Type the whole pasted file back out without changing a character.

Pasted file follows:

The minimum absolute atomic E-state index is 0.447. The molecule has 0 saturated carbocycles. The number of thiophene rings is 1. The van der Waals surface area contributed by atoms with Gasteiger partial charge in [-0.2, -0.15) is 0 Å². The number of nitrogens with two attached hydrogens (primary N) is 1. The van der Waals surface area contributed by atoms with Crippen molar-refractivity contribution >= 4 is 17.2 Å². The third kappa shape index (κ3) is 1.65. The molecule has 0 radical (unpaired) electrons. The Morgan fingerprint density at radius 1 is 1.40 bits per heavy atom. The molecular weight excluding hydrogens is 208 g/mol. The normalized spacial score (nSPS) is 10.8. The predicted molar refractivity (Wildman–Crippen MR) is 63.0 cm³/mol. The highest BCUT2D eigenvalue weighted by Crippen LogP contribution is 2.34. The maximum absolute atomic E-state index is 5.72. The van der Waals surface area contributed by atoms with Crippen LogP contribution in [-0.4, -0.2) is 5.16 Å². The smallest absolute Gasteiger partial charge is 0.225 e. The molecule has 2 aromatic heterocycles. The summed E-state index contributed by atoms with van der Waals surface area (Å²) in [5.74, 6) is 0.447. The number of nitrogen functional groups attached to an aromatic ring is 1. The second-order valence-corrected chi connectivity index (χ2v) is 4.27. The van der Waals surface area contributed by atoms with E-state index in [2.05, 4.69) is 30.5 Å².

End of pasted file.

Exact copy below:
The minimum absolute atomic E-state index is 0.447. The molecule has 0 saturated carbocycles. The number of thiophene rings is 1. The van der Waals surface area contributed by atoms with Gasteiger partial charge in [-0.2, -0.15) is 0 Å². The number of nitrogens with two attached hydrogens (primary N) is 1. The van der Waals surface area contributed by atoms with Crippen molar-refractivity contribution >= 4 is 17.2 Å². The third kappa shape index (κ3) is 1.65. The molecule has 0 radical (unpaired) electrons. The Morgan fingerprint density at radius 1 is 1.40 bits per heavy atom. The molecular weight excluding hydrogens is 208 g/mol. The normalized spacial score (nSPS) is 10.8. The predicted molar refractivity (Wildman–Crippen MR) is 63.0 cm³/mol. The highest BCUT2D eigenvalue weighted by Crippen LogP contribution is 2.34. The maximum absolute atomic E-state index is 5.72. The van der Waals surface area contributed by atoms with Crippen LogP contribution in [-0.4, -0.2) is 5.16 Å². The smallest absolute Gasteiger partial charge is 0.225 e. The molecule has 2 aromatic heterocycles. The summed E-state index contributed by atoms with van der Waals surface area (Å²) in [5.74, 6) is 0.447. The number of nitrogen functional groups attached to an aromatic ring is 1. The second-order valence-corrected chi connectivity index (χ2v) is 4.27. The van der Waals surface area contributed by atoms with E-state index in [2.05, 4.69) is 30.5 Å².